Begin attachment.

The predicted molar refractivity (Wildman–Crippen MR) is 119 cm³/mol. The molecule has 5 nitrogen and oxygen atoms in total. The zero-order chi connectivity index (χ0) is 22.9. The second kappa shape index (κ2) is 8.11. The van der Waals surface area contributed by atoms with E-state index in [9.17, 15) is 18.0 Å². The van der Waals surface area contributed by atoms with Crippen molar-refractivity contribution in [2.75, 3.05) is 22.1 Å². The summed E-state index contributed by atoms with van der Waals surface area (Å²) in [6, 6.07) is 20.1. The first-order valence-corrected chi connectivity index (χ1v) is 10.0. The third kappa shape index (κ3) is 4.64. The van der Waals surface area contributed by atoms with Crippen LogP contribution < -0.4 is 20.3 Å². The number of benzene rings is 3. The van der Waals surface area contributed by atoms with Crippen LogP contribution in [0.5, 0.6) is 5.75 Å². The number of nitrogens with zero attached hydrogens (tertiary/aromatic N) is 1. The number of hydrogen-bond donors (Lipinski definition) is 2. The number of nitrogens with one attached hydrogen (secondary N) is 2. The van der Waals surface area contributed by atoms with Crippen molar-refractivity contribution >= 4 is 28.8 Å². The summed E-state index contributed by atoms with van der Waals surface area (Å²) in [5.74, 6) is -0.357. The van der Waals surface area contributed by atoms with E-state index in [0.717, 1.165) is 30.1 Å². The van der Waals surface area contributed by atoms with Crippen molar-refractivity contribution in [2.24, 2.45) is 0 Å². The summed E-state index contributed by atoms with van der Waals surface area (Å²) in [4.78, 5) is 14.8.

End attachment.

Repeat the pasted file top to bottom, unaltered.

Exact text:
The predicted molar refractivity (Wildman–Crippen MR) is 119 cm³/mol. The molecule has 5 nitrogen and oxygen atoms in total. The zero-order chi connectivity index (χ0) is 22.9. The second kappa shape index (κ2) is 8.11. The van der Waals surface area contributed by atoms with E-state index in [9.17, 15) is 18.0 Å². The van der Waals surface area contributed by atoms with Crippen molar-refractivity contribution in [2.75, 3.05) is 22.1 Å². The summed E-state index contributed by atoms with van der Waals surface area (Å²) in [6, 6.07) is 20.1. The first-order valence-corrected chi connectivity index (χ1v) is 10.0. The third kappa shape index (κ3) is 4.64. The van der Waals surface area contributed by atoms with Crippen LogP contribution < -0.4 is 20.3 Å². The number of benzene rings is 3. The van der Waals surface area contributed by atoms with Crippen LogP contribution in [0.5, 0.6) is 5.75 Å². The number of nitrogens with zero attached hydrogens (tertiary/aromatic N) is 1. The number of hydrogen-bond donors (Lipinski definition) is 2. The number of nitrogens with one attached hydrogen (secondary N) is 2. The van der Waals surface area contributed by atoms with Crippen molar-refractivity contribution >= 4 is 28.8 Å². The summed E-state index contributed by atoms with van der Waals surface area (Å²) in [5.74, 6) is -0.357. The van der Waals surface area contributed by atoms with E-state index in [0.717, 1.165) is 30.1 Å². The van der Waals surface area contributed by atoms with Crippen molar-refractivity contribution in [2.24, 2.45) is 0 Å². The summed E-state index contributed by atoms with van der Waals surface area (Å²) in [4.78, 5) is 14.8.